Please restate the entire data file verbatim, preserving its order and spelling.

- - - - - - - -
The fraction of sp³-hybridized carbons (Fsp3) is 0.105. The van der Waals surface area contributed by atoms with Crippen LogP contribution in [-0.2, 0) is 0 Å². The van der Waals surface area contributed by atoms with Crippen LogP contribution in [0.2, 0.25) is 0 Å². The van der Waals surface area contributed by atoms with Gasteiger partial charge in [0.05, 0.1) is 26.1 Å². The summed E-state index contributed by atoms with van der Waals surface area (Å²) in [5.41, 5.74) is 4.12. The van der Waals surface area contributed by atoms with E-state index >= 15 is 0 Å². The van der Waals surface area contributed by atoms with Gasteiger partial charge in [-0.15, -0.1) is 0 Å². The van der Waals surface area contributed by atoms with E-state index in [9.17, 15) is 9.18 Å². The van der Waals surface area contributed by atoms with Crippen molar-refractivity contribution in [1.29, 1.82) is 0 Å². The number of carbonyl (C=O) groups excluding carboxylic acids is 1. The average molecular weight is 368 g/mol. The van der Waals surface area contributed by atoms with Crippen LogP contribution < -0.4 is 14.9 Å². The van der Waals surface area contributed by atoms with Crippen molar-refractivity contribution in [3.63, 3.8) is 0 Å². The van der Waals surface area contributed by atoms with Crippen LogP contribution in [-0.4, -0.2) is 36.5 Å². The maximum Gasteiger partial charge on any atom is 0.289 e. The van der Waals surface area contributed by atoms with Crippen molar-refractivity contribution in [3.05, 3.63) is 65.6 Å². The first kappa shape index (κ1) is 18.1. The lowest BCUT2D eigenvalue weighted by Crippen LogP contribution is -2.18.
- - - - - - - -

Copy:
The fraction of sp³-hybridized carbons (Fsp3) is 0.105. The van der Waals surface area contributed by atoms with Crippen LogP contribution in [-0.2, 0) is 0 Å². The van der Waals surface area contributed by atoms with Crippen LogP contribution in [0.2, 0.25) is 0 Å². The van der Waals surface area contributed by atoms with Gasteiger partial charge in [0.05, 0.1) is 26.1 Å². The summed E-state index contributed by atoms with van der Waals surface area (Å²) in [5.41, 5.74) is 4.12. The van der Waals surface area contributed by atoms with E-state index >= 15 is 0 Å². The van der Waals surface area contributed by atoms with Gasteiger partial charge in [-0.15, -0.1) is 0 Å². The van der Waals surface area contributed by atoms with E-state index in [9.17, 15) is 9.18 Å². The van der Waals surface area contributed by atoms with Crippen molar-refractivity contribution in [1.29, 1.82) is 0 Å². The number of carbonyl (C=O) groups excluding carboxylic acids is 1. The average molecular weight is 368 g/mol. The van der Waals surface area contributed by atoms with Crippen LogP contribution < -0.4 is 14.9 Å². The van der Waals surface area contributed by atoms with Crippen molar-refractivity contribution in [3.63, 3.8) is 0 Å². The van der Waals surface area contributed by atoms with Crippen LogP contribution in [-0.4, -0.2) is 36.5 Å². The maximum Gasteiger partial charge on any atom is 0.289 e. The van der Waals surface area contributed by atoms with Crippen molar-refractivity contribution in [3.05, 3.63) is 65.6 Å². The first kappa shape index (κ1) is 18.1. The lowest BCUT2D eigenvalue weighted by Crippen LogP contribution is -2.18.